Towers: McGarity walking a little lighter these days

Jere-Morehead-Greg-McGarity-UGA
Georgia Athletic Director Greg McGarity (R) confers with President Jere Morehead before Kirby Smart's introductory news conference on Dec. 7.

ATHENS – If you’ve run into Greg McGarity lately, you might have noticed a little more pep in his step. I did, and that was my take-away.

The last couple of years have been pretty trying for Georgia’s athletic director. You may have heard, the Bulldogs just made a change in football coaches. But that’s a drama that didn’t just play out in the last two months. And it hasn’t been the only thing with which McGarity has to deal.

To varying degrees, McGarity has been having to assess the football coach equation ever since he arrived on the scene in 2010. Georgia went 6-7 under Mark Richt that first year, then came up short in the East the last three years. So there has been some semblance of tumult since he showed up.

In November, McGarity finally pulled the trigger and fired Richt. And anybody who thinks that was an easy decision is kidding themselves. For all of Richt’s shortcomings in game preparation and management, he was a beloved figure among fans, a model employee and a central attraction in recruiting. It was a polarizing decision, to say the least.

But in the two months since making that call, McGarity hired Kirby Smart, who helped win the national championship as Alabama’s defensive coordinator, then landed a Top 10 recruiting class for Georgia. It appears to have had a unifying effect and McGarity, understandably, is feeling a lot better about things.

“I feel like the right decision was made,” McGarity said in a rare moment of transparency. “Of course, all this will be validated down the road. But I still feel great about the hire. I feel reinvigorated, I feel a jolt of adrenalin, just like every other fan.”

McGarity was in the stands at Stegeman Coliseum a few weeks ago when Smart took a microphone and whipped the basketball crowd into a frenzy during halftime of the Arkansas game. Smart’s message was that he wanted to see the same “passion and energy” he was witnessing at that sell-out basketball game on display at Georgia’s G-Day spring football game. He challenged the fan base to sell out Sanford Stadium for the intrasquad scrimmage.

Earlier that day, Smart received a rock-star’s welcome as he walked into the Coliseum with a procession of 2016 recruits trailing him.

McGarity took it all in and said to himself, “this is good.”

“I just sat back and watched it all unfold,” McGarity said. “I just sat there and said, ‘this is really cool.’ The way they went out of the tunnel and they went over to their seats and the way the way people responded to Kirby at halftime, those are really, really neat things to watch unfold.

“So, yeah, I got goosebumps. It was nice to hear the crowd respond that way.”

To be sure, being an athletic director is often a thankless job. If you don’t make a move, you may be perceived as weak. If you make a move, you might be thought of as overbearing or manipulative or worse. Ultimately you’re responsible for everything from academics to jockstraps, often without any real control of either.

But hirings and firings, now that’s on what you’re judged.

In his sixth year as Georgia’s AD, McGarity is starting to gain enough of a sample size that we might be able to make a determination about his inherent abilities as an athletic administrator. But we’re not there yet.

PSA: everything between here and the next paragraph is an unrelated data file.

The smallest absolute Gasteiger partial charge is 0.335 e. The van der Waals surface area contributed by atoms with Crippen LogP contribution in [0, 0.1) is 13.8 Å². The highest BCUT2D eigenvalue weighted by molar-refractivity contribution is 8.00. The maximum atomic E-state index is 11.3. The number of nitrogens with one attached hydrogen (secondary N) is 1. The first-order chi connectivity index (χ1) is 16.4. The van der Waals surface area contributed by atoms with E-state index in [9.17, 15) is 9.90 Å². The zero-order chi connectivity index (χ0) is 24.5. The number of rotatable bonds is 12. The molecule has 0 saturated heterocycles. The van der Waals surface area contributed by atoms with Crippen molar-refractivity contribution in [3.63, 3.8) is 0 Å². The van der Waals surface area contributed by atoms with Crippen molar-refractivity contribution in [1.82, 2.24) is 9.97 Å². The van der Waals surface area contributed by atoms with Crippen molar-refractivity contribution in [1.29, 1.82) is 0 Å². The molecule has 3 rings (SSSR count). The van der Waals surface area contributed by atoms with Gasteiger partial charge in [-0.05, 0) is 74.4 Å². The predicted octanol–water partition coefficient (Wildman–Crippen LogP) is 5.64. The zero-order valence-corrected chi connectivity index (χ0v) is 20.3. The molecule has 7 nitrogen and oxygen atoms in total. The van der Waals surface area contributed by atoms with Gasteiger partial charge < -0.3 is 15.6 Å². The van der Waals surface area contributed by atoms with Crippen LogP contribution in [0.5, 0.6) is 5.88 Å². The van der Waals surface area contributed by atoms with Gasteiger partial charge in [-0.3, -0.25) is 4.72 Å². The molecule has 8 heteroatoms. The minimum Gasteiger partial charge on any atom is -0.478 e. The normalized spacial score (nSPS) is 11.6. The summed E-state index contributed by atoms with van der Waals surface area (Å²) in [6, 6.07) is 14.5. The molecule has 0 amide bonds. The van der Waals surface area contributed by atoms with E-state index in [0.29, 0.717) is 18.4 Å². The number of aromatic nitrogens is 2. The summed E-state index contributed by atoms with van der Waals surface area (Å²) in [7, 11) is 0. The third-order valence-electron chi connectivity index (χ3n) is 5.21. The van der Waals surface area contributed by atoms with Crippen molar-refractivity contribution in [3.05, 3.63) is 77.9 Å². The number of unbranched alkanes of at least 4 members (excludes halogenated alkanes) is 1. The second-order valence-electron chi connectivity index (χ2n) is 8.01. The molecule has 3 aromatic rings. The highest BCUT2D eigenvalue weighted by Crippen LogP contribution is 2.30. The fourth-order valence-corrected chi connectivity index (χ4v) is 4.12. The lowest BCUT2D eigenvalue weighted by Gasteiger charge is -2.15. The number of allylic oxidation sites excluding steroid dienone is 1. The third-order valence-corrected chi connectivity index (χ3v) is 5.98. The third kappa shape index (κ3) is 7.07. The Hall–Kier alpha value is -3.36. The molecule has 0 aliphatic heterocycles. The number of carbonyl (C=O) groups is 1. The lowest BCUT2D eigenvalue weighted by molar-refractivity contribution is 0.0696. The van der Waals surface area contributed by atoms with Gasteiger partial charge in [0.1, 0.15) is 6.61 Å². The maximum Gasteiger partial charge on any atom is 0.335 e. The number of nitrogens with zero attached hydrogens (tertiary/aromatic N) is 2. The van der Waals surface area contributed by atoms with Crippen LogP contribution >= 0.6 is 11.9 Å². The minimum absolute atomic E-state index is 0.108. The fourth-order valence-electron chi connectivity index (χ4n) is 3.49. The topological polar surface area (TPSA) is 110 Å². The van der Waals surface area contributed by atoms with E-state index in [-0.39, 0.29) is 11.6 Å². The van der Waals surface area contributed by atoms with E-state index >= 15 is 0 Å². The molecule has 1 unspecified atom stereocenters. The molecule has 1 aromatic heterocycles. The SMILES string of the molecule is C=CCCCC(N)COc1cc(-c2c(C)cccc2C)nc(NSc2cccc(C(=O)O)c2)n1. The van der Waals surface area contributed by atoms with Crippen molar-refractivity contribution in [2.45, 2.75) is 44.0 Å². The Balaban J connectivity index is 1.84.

To date, McGarity has hired (eight) and fired (seven) 15 coaches. And it could be argued that none of them have out-performed their predecessors. But baseball was the highest profile of those sports, so most of that passed below the radar.

McGarity has also weathered a few off-field storms at this point. There was the NCAA’s investigation of legendary swim coach Jack Bauerle and Todd Gurley’s sports memorabilia controversy. McGarity drew criticism for his handling of both cases. But, in the end, Georgia was praised by the NCAA for its compliant response and the school avoided potentially devastating results.

But all that was a walk in the park compared to what he had to deal with this past fall.

“The Jack Stuff and the Todd Thing, that was a hectic fall. But we ended up in pretty good shape,” McGarity said. “The football season and everything that went on, yeah, it was tough. But that just comes with the job…. There are just things that develop during the season that you evaluate, you reach a decision and you move forward. I’d say December was probably tougher on family than it was on me.”

To be clear, McGarity isn’t looking for any sympathy from anybody. He simply answered one guy’s pointed questions. A veteran of more than 30 years in athletic administration, McGarity knew what he signed up for when he came back to his alma mater after 18 years as the No. 2 man at Florida.

“If you ask any athletic director what’s the thing that is the toughest to deal with, it’s always personnel, it’s always people,” McGarity said. “It could be parents, it could be donors, it could be your staff, it could be student-athletes. It’s just people in general. Managing people I think without question is the most difficult thing. You’ve got coaches to manage, you’ve got 521 students looking for direction, you’ve got 250 staff members.

“I’m no different than any other AD. When we get together, we learn that we’re all dealing with the same issues. Some of us have different issues in different buckets, whether it be compliance or programs not performing like they should, but we’re all dealing with something. I’m no different than any other AD that made a change in their football program. But when you go through it, it’s very difficult.”

For now, McGarity can bask in the afterglow of change. He should enjoy it while he can. Basketball season concludes in March, and there will be more decisions to be made.

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